A Resilient Family of Orioles ~ Nature Notes

A Resilient Family of Orioles ~ Nature Notes

Nature Notes: Observations from The Uplands Center’s Naturalist

One of my favorite forms of at-home entertainment is watching the animal activity in the maple tree, “Mother Maple”, who lives in our backyard. Given that this maple is one of the few nearby deciduous trees, she has become a popular spot for wildlife. The first of her animal encounters that I witnessed was on a stormy day last year. Stuck inside waiting for calmer weather, I discovered a dripping-wet porcupine crawl up her trunk and munch on some twigs and pieces of bark. I happily waited out the storm with the company of my new neighbors. Since then, I have made it a point to check in with Mother Maple daily. I’ve watched her welcome warblers, chickadees, finches, sparrows, blue jays, and a variety of other songbirds into her foliage. More recently she was chosen as a site for new life, and I was given the opportunity to watch it all unfold.

Mother Maple

I have cultivated a habit of gazing away from my computer and toward the office window every so often. This offers my eyes a moment’s rest, but it is also a fun opportunity to check in with the happenings of our backyard. Occasionally I see the flash of a yellow warbler, a family of groundhogs hanging out by the shed, or a rabbit peeking out from the grass, but on a mid-Map morning I noticed something even more captivating.  A female Baltimore Oriole was perched near the end of Mother Maple’s branch, weaving a piece of string around the twigs. Orioles had only arrived from their migration a few days prior, so seeing a female oriole was a treat in the first place. But it was clear that she wasn’t just passing by. She was building a nest!

After the initial excitement wore off, I noticed that the oriole had chosen a very weak section of the tree for her nest. I began to feel concerned. Why did the oriole pick such an exposed and delicate portion of the tree? Didn’t she know how windy it could be at the top of this hill? How much weight could Mother Maple’s thin branch bear? Figuring that nature knew best, I released my fears and watched in awe as she continued to construct her nest over the following days. It was fascinating to watch the oriole use her beak to weave string back and forth in a complicated pattern, similar to knitting.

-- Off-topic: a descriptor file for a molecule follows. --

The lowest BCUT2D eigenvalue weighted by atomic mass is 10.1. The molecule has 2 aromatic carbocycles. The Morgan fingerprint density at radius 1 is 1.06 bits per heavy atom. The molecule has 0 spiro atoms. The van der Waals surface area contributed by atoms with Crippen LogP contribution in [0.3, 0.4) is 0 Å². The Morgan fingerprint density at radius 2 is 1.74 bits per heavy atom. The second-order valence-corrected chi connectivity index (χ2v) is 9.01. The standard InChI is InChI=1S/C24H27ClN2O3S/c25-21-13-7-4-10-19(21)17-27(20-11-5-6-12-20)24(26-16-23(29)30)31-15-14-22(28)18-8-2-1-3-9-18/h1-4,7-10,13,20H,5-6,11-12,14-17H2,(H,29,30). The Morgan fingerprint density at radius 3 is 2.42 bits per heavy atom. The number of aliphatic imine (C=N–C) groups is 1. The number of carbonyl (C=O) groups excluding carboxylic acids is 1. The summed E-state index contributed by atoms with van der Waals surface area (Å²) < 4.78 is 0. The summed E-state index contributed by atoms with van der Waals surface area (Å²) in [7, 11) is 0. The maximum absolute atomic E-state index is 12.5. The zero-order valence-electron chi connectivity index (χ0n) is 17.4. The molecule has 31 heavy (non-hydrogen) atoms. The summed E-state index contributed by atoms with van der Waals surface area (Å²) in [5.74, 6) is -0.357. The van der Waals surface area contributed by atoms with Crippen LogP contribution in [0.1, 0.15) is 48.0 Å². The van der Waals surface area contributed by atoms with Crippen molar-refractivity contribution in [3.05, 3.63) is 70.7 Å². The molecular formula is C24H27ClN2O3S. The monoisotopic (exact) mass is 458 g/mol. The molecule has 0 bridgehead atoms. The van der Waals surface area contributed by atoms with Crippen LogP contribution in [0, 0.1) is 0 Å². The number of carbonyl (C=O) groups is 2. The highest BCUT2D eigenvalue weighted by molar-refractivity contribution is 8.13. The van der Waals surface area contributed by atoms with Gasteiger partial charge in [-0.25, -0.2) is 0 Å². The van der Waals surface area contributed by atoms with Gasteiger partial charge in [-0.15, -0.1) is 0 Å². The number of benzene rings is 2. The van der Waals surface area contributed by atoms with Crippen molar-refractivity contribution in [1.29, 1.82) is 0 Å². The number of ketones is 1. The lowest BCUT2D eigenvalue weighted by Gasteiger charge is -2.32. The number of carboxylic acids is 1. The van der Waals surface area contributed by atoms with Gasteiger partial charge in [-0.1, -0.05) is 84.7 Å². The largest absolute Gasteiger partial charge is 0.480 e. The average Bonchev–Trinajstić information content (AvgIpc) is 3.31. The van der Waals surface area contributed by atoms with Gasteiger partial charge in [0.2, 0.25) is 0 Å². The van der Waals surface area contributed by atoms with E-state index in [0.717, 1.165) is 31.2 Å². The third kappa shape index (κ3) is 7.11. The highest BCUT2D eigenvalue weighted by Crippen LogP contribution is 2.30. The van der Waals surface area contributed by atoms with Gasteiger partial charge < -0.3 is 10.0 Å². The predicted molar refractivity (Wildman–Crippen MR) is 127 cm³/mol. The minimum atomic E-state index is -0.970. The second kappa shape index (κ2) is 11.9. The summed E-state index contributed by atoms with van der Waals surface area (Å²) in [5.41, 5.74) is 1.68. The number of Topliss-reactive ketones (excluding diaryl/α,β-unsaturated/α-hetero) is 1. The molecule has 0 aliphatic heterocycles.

It took her about a week before the weaving was complete, at which point she began bringing soft and fluffy materials to line the inside of her nest. Eventually, I saw the activity of construction come to a halt, and I knew that she was in the egg-laying period.

female oriole perched on top of her completed nest

The following week, I began hearing high-pitched, frantic noises coming from the nest. The babies had hatched! I watched both the female and male orioles bring worms and bugs to the nest for their young. Over the following days, it became clear that the babies were getting bigger, as the nest began to droop further downward. Once again, I felt fear surfacing and wondered how much weight Mother Maple’s branch and the oriole’s nest could handle.

One morning after a windy and stormy night, I gazed out my back door to check in on our oriole family. I was shocked to see that the nest had fallen out of Mother Maple’s safe embrace and plunged 20 feet to the ground. I hurried outside and carefully approached the nest, unsure of what to expect. Inside was one small oriole looking scared and calling out in distress. The male oriole chattered angrily overhead, making it clear that I was not welcome in this situation. I relinquished my desire to intervene in some way, and instead returned to my deck and watched the drama unfold from above.

the fallen nest

Soon I began hearing multiple calls from young orioles scattered around the yard. The siblings were nearby! I crept back down to Mother Maple and walked around to get a quick glimpse of the young birds. I found three of them perched in nearby grasses and shrubs. They seemed slightly shocked, as if they didn’t know what had just happened. The baby oriole from inside the fallen nest eventually crept out and started following the calls of his or her siblings. Later in the day, the oriole family disappeared. My guess is that the parents rounded up the young and hunkered down in a shrub, waiting a few days until the young were ready to fly.

young oriole balanced on a blade of grass
another young oriole resting on an elderberry tree

When I initially saw the fallen nest, I wrongfully assumed that the birds didn’t stand a chance for survival. Misfortune can arise and seem so definitive in its outcome, but nature teaches us otherwise. All beings are driven to overcome hardship. We are built to work through adversity and rise up stronger because of it. I imagine these resilient birds are exploring the skies somewhere nearby, vigilant and graceful in their navigation of life’s difficulties.

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